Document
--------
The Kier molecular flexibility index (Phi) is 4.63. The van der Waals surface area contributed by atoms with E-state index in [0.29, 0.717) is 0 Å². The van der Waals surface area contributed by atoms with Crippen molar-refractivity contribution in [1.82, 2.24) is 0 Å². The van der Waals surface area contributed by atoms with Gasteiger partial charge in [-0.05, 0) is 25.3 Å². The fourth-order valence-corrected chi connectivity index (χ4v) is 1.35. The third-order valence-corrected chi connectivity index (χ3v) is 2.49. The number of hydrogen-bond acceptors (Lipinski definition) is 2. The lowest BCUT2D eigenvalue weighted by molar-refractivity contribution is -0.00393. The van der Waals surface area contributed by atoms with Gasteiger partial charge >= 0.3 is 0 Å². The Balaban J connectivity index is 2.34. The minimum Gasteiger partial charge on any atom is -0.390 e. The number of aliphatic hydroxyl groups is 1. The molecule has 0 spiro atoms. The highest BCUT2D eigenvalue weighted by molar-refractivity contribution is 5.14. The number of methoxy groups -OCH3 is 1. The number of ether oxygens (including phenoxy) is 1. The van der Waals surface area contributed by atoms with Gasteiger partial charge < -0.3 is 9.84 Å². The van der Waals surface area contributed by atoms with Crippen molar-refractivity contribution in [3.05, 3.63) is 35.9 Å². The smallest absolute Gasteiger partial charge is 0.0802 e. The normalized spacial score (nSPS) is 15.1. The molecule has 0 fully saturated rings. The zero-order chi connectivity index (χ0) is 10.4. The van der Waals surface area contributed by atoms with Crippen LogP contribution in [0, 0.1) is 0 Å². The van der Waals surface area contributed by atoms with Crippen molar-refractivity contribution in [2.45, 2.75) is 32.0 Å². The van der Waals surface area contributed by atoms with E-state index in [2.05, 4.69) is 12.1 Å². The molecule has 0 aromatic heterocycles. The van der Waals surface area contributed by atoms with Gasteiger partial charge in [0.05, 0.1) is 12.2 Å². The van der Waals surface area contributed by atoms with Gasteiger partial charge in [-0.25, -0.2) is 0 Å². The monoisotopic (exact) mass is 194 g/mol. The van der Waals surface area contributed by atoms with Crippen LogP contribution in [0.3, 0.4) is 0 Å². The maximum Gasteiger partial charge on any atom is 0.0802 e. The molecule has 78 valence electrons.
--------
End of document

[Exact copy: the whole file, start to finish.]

The Kier molecular flexibility index (Phi) is 4.63. The van der Waals surface area contributed by atoms with E-state index in [0.29, 0.717) is 0 Å². The van der Waals surface area contributed by atoms with Crippen molar-refractivity contribution in [1.82, 2.24) is 0 Å². The van der Waals surface area contributed by atoms with Gasteiger partial charge in [-0.05, 0) is 25.3 Å². The fourth-order valence-corrected chi connectivity index (χ4v) is 1.35. The third-order valence-corrected chi connectivity index (χ3v) is 2.49. The number of hydrogen-bond acceptors (Lipinski definition) is 2. The lowest BCUT2D eigenvalue weighted by molar-refractivity contribution is -0.00393. The van der Waals surface area contributed by atoms with Gasteiger partial charge >= 0.3 is 0 Å². The Balaban J connectivity index is 2.34. The minimum Gasteiger partial charge on any atom is -0.390 e. The number of aliphatic hydroxyl groups is 1. The molecule has 0 spiro atoms. The highest BCUT2D eigenvalue weighted by molar-refractivity contribution is 5.14. The number of methoxy groups -OCH3 is 1. The number of ether oxygens (including phenoxy) is 1. The van der Waals surface area contributed by atoms with Gasteiger partial charge < -0.3 is 9.84 Å². The van der Waals surface area contributed by atoms with Crippen molar-refractivity contribution in [3.05, 3.63) is 35.9 Å². The smallest absolute Gasteiger partial charge is 0.0802 e. The normalized spacial score (nSPS) is 15.1. The molecule has 0 fully saturated rings. The zero-order chi connectivity index (χ0) is 10.4. The van der Waals surface area contributed by atoms with Crippen LogP contribution in [0, 0.1) is 0 Å². The van der Waals surface area contributed by atoms with Crippen molar-refractivity contribution in [2.45, 2.75) is 32.0 Å². The van der Waals surface area contributed by atoms with E-state index in [2.05, 4.69) is 12.1 Å². The molecule has 0 aromatic heterocycles. The van der Waals surface area contributed by atoms with Gasteiger partial charge in [0.05, 0.1) is 12.2 Å². The van der Waals surface area contributed by atoms with Gasteiger partial charge in [-0.25, -0.2) is 0 Å². The monoisotopic (exact) mass is 194 g/mol. The van der Waals surface area contributed by atoms with Crippen LogP contribution in [0.3, 0.4) is 0 Å². The maximum Gasteiger partial charge on any atom is 0.0802 e. The molecule has 78 valence electrons.